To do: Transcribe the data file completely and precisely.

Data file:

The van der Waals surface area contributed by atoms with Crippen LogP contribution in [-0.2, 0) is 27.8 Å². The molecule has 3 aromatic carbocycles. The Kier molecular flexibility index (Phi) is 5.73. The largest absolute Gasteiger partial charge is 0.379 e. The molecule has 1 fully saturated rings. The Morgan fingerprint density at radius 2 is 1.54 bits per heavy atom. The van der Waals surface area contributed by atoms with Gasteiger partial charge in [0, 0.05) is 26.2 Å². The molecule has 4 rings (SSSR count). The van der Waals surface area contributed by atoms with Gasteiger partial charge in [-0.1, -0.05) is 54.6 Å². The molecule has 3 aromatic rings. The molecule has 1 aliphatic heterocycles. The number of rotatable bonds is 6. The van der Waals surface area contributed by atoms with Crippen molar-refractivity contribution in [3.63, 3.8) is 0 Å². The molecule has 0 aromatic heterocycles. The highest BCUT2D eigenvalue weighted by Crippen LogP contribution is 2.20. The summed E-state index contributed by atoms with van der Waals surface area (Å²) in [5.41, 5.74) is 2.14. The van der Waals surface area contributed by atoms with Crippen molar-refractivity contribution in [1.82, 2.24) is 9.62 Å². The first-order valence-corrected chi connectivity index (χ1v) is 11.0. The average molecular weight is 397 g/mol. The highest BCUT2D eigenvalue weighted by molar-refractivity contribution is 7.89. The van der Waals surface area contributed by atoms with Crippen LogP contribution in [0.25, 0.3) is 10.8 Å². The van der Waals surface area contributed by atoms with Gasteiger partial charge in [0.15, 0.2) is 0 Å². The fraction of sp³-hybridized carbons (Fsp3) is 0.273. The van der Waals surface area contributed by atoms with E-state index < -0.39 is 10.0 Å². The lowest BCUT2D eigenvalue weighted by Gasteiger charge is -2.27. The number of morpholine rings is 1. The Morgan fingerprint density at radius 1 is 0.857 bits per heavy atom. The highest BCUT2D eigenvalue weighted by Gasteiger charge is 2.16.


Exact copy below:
The van der Waals surface area contributed by atoms with Crippen LogP contribution in [-0.2, 0) is 27.8 Å². The molecule has 3 aromatic carbocycles. The Kier molecular flexibility index (Phi) is 5.73. The largest absolute Gasteiger partial charge is 0.379 e. The molecule has 1 fully saturated rings. The Morgan fingerprint density at radius 2 is 1.54 bits per heavy atom. The van der Waals surface area contributed by atoms with Gasteiger partial charge in [0, 0.05) is 26.2 Å². The molecule has 4 rings (SSSR count). The van der Waals surface area contributed by atoms with Gasteiger partial charge in [-0.1, -0.05) is 54.6 Å². The molecule has 3 aromatic rings. The molecule has 1 aliphatic heterocycles. The number of rotatable bonds is 6. The van der Waals surface area contributed by atoms with Crippen molar-refractivity contribution in [3.63, 3.8) is 0 Å². The molecule has 0 aromatic heterocycles. The highest BCUT2D eigenvalue weighted by Crippen LogP contribution is 2.20. The summed E-state index contributed by atoms with van der Waals surface area (Å²) in [5.41, 5.74) is 2.14. The van der Waals surface area contributed by atoms with Crippen molar-refractivity contribution in [1.82, 2.24) is 9.62 Å². The first-order valence-corrected chi connectivity index (χ1v) is 11.0. The average molecular weight is 397 g/mol. The highest BCUT2D eigenvalue weighted by molar-refractivity contribution is 7.89. The van der Waals surface area contributed by atoms with Crippen LogP contribution in [0.25, 0.3) is 10.8 Å². The van der Waals surface area contributed by atoms with Gasteiger partial charge in [0.15, 0.2) is 0 Å². The fraction of sp³-hybridized carbons (Fsp3) is 0.273. The van der Waals surface area contributed by atoms with E-state index < -0.39 is 10.0 Å². The lowest BCUT2D eigenvalue weighted by Gasteiger charge is -2.27. The number of morpholine rings is 1. The Morgan fingerprint density at radius 1 is 0.857 bits per heavy atom. The highest BCUT2D eigenvalue weighted by Gasteiger charge is 2.16.